Women with cervical ectropion also have a higher susceptibility to infection with Neisseria gonorrheae. The risk of acquiring infection by the human immunodeficiency virus (HIV) is also higher in females with cervical ectropion.[14][15] However, there is no association between cervical ectropion and syphilis, trichomoniasis, and infections caused by cytomegalovirus, yeast, and fungi.[6][16][17]

Histopathology

Microscopic exam of normal cervix shows the following:

  • The endocervix is typically lined by the single-layered mucus-secreting columnar cells, both ciliated and nonciliated. The cervix does not contain true glandular units; instead, the epithelium is thrown into longitudinal folds that invaginate forming crypts off the central canal. The nonciliated cells secrete mucin in granular form through exocytosis, and the ciliated cells propel the secreted mucin. The epithelium has undifferentiated reserve cells. Being single-layered, it is a thin epithelium that allows penetration of the stromal vascularity easily, thus giving it a red appearance.
  • The ectocervix is typically lined by a multilayered stratified squamous, non keratinized epithelium. The epithelium is formed by four cell types, including basal cells (the deepest layer of cells), parabasal cells, intermediate cells, and superficial cells.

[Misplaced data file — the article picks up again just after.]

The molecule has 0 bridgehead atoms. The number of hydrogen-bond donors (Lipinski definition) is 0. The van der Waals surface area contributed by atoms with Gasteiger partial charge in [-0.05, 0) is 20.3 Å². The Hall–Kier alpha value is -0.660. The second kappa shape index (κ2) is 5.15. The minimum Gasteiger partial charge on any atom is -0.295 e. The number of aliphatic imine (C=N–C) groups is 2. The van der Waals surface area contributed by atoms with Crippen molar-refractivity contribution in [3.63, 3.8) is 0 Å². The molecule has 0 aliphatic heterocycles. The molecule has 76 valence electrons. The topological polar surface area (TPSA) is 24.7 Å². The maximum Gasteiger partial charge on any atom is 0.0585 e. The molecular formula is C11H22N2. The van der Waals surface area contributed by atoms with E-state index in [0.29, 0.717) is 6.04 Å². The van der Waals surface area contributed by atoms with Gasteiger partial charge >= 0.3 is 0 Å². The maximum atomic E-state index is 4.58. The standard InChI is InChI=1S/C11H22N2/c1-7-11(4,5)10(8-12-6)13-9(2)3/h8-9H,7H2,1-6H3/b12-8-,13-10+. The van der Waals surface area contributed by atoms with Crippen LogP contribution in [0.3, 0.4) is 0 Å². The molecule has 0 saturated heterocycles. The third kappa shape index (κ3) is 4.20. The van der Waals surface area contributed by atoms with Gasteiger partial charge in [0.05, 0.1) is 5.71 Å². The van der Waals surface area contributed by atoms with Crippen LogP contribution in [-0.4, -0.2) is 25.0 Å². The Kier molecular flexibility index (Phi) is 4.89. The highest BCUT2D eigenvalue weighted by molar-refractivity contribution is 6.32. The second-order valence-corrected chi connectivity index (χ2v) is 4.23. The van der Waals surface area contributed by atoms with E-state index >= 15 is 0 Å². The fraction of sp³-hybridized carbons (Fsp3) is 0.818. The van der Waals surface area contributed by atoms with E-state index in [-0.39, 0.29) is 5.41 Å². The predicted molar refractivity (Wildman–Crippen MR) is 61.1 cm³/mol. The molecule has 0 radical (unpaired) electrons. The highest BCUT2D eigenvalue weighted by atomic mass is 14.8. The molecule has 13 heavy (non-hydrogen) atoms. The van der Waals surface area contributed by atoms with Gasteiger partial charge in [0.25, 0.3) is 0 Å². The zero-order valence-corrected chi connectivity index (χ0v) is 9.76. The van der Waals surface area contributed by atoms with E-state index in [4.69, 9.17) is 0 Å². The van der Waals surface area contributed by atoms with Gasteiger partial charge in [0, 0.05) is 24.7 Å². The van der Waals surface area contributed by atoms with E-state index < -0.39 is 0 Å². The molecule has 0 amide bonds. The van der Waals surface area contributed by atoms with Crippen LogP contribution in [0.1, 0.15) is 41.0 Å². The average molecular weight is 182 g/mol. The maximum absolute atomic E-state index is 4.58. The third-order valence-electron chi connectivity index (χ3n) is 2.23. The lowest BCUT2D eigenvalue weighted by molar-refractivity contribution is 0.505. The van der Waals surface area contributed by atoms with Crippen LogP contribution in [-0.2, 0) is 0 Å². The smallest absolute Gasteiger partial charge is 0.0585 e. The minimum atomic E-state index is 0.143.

• The transformation zone is formed by the endocervical reserve cell layer differentiating toward the squamous cell lineage. Its appearance is similar to the parabasal cells but with relatively less cytoplasm and dense nuclei. Nonspecific inflammatory infiltrates consisting of lymphocytes, plasma cells, and even neutrophils are common and are not necessarily associated with infection.

In cervical ectropion, the glandular endocervical cells are found on the ectocervix; thus, the area around the cervical os now appears red. Also, since the endocervical cells are more fragile and now exposed to the vaginal environment, they are more vulnerable to injury, for example, during sexual intercourse.[18][19]

However, with time, the undifferentiated reserve cells of the endocervix multiply and differentiate. This is initially seen as a single (non-stratified) layer of small, round cells with darkly staining nuclei, that are situated very close to the nuclei of columnar cells, which further proliferate to produce a reserve cell hyperplasia. With the progression of the metaplastic process, the reserve cells of the endocervix proliferate and differentiate to form a thin epithelium of immature squamous cells without stratification. This newly formed epithelium is known as the immature squamous metaplastic epithelium. Over time, the immature metaplastic squamous cells differentiate into the mature stratified metaplastic epithelium.

History and Physical

Cervical ectropion is most commonly asymptomatic. In symptomatic cases, females may present with any of the following:

  • Vaginal discharge. It is the most common symptom to manifest. The vaginal discharge is non-purulent and maybe white or yellow. The surface area of the mucus-secreting columnar cells is increased, therefore women with cervical ectropion experience excessive vaginal discharge.